Where Does Google Plus Go From Here?

We've reached that point in the development of Google Plus where technology pundits suddenly declare this new social media network a complete failure and predict nothing but DOOM, DOOM, DOOM! Of course, it was only a few months ago that these same people were praising Google Plus and calling it the Facebook killer. But if there's one thing no tech pundit can embrace it is consistency.

The truth is that growth patterns of new human activities – no matter if the activity is based around a piece of technology, a social movement, or a new boy band – follow rather predictable patterns:

  1. First you have an intial growth spurt stimulated by early adopters. 
  2. Then the growth evens out as word spreads about the new activity. The activity can also collapse at this stage if not enough people are impressed with it.
  3. Next the activity begins another impressive growth spurt as it penetrates into the general population. 
  4. And finally, the activity either becomes an enduring artifact of human expression or, as more often happens, it turns out to be a passing fad whose popularity craters as we fickle humans move on to other pursuits.

The time span for these four steps can vary anywhere from a few weeks to a few years or more, but the basic arc of people accepting something new rarely changes. In my opinion Google Plus is now just past the early adopter stage and fully within the second "even growth" stage. But while it is possible for activities to fail to engage people at this stage – as it is also possible at the early adopter stage – Google Plus already has enough users that it should move successfully to the third stage and catch the attention of the general population. That's where the true success or failure of Google Plus will be decided.

If what I'm saying is true then obviously it is far to early to declare Google Plus a failure. And the fact that Facebook has responded so aggressively to Google Plus by redesigning their social media interface shows that Mark Zuckerberg and company are well aware of the danger posed by their new competition.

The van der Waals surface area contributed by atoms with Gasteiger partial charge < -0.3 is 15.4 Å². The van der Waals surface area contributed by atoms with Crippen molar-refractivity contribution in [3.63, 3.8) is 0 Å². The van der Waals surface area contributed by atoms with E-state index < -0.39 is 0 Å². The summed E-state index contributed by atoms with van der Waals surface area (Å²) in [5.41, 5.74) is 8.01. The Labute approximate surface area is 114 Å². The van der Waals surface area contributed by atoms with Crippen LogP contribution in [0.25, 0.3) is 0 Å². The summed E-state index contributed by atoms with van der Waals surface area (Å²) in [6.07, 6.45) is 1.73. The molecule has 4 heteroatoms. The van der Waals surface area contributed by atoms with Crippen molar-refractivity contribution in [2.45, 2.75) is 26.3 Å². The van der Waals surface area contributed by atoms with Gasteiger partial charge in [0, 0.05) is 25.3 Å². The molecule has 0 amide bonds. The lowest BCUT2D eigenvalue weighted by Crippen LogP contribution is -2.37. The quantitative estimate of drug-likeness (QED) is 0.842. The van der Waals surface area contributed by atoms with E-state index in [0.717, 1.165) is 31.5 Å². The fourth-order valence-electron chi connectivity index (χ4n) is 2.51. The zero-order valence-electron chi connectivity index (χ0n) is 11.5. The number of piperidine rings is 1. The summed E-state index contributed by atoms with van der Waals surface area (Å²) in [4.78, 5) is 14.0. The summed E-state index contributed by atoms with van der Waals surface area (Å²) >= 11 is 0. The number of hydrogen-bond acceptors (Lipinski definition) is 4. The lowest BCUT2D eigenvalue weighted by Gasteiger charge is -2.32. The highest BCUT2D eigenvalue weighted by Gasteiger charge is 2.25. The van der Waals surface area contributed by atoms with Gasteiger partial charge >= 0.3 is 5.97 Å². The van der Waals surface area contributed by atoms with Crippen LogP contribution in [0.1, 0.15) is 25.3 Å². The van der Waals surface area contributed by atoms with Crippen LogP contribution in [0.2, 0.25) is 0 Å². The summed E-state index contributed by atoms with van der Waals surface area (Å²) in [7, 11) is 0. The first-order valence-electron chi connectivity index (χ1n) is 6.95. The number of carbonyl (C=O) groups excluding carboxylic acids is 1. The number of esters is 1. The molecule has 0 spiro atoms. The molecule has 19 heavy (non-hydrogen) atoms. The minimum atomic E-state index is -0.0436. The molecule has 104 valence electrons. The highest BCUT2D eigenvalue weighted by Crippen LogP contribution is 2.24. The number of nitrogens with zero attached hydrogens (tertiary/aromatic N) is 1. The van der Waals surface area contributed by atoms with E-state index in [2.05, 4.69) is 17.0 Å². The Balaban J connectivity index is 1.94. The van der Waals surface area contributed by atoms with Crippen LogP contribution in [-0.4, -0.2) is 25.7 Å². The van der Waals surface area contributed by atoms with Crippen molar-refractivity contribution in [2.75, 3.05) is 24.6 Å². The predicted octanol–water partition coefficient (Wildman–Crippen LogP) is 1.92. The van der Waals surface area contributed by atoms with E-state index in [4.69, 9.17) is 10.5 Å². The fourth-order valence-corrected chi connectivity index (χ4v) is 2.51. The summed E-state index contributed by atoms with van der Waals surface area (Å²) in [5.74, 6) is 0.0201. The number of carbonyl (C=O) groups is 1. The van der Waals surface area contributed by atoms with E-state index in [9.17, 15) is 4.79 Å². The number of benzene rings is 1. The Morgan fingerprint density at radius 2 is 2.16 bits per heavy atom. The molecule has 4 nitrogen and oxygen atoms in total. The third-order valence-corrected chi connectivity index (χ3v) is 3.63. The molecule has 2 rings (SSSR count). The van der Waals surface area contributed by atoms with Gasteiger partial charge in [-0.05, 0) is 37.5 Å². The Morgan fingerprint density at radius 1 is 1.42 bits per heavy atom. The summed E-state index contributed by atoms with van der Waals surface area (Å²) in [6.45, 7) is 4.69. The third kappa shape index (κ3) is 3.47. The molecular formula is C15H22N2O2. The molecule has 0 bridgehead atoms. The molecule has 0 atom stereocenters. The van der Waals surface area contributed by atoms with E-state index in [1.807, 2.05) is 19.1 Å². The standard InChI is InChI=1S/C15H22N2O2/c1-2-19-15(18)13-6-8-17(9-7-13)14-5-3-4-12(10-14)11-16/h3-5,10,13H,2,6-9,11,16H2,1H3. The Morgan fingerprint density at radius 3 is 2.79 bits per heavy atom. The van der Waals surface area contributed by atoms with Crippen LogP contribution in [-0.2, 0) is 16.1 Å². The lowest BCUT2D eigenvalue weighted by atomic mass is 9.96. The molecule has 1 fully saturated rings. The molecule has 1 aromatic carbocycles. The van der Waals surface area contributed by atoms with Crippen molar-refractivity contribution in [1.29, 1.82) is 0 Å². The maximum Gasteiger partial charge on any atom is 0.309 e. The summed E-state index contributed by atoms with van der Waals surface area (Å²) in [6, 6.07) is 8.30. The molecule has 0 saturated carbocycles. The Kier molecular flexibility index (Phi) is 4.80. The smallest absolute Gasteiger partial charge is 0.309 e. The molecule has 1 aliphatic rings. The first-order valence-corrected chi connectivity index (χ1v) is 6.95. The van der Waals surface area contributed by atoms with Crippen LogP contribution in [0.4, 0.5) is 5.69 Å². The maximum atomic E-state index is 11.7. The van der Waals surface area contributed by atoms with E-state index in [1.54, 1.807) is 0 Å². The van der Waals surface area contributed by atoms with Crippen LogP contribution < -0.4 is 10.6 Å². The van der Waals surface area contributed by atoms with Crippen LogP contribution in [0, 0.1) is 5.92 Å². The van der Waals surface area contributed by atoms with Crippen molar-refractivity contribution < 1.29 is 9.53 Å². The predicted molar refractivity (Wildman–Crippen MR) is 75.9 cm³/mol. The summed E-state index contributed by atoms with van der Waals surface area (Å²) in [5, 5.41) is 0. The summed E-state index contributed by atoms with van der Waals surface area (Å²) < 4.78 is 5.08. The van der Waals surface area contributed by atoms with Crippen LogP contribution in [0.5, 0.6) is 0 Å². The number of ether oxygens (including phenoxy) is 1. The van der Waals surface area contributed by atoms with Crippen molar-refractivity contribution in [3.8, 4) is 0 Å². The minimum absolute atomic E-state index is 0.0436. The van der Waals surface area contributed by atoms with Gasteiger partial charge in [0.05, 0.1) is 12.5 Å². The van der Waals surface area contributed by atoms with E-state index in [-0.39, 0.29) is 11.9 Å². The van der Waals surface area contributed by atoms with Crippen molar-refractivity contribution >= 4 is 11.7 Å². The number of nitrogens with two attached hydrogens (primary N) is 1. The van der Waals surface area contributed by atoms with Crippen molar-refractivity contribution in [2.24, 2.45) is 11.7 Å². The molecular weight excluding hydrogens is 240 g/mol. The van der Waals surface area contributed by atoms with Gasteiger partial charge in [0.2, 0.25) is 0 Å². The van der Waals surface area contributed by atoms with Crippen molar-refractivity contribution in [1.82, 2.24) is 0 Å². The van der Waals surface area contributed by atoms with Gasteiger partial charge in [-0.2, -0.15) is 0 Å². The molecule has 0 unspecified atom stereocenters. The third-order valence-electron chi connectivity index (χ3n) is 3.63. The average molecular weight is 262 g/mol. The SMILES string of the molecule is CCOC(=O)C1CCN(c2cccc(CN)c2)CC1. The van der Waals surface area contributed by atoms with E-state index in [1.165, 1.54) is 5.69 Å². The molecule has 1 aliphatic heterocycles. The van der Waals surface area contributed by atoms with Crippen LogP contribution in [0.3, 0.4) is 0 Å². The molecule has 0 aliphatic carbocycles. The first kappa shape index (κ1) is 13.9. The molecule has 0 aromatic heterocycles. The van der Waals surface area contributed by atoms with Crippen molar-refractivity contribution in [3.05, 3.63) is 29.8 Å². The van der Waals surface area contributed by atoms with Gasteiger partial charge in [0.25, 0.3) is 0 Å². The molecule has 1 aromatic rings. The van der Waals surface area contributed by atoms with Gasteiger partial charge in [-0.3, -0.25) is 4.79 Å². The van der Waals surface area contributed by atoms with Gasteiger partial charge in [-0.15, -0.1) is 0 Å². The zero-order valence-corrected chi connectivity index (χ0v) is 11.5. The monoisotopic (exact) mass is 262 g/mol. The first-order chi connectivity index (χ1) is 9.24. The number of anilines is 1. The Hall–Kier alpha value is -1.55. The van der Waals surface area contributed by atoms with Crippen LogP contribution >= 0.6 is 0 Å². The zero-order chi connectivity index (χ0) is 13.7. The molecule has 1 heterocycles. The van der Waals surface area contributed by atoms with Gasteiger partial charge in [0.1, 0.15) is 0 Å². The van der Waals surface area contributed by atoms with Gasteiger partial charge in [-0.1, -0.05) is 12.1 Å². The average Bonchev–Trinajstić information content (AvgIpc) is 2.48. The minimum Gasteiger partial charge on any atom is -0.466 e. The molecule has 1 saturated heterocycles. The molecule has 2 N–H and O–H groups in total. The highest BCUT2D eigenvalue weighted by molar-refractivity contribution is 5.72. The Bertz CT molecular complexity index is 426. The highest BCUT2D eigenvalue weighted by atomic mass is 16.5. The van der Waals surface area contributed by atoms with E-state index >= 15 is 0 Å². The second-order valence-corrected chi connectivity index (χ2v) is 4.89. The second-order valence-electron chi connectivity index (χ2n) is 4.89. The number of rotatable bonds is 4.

So what do I think about Google Plus at this point in its development? Personally, I still prefer the clean interface of Google Plus over Facebook. I've also found that Facebook's recent redesign fails to impress me. 

That said, I'm also using Google Plus less than I did when I was an early adopter. Part of this is due to my personal time being dominated by editing and writing projects. However, I've also noticed that the personal interactions I so enjoyed during the early days of Google Plus are not happening as much. (I suspect this is one reason so many pundits are yelling "GoogleFail!") For what it's worth, though, I remember a similar pattern happening during the early days of Twitter, in that precarious time between people babbling excitedly about their first few Tweets and the social network turning into something people used on a daily basis. I suspect this is a normal part of the second stage of growth of a social network.

So if you're going to predict the failure of Google Plus, I'd suggest waiting another year or two. If by that point Google Plus is still struggling to engage people with people, then yes, it will face a rough future. But my money's still on Google Plus succeeding.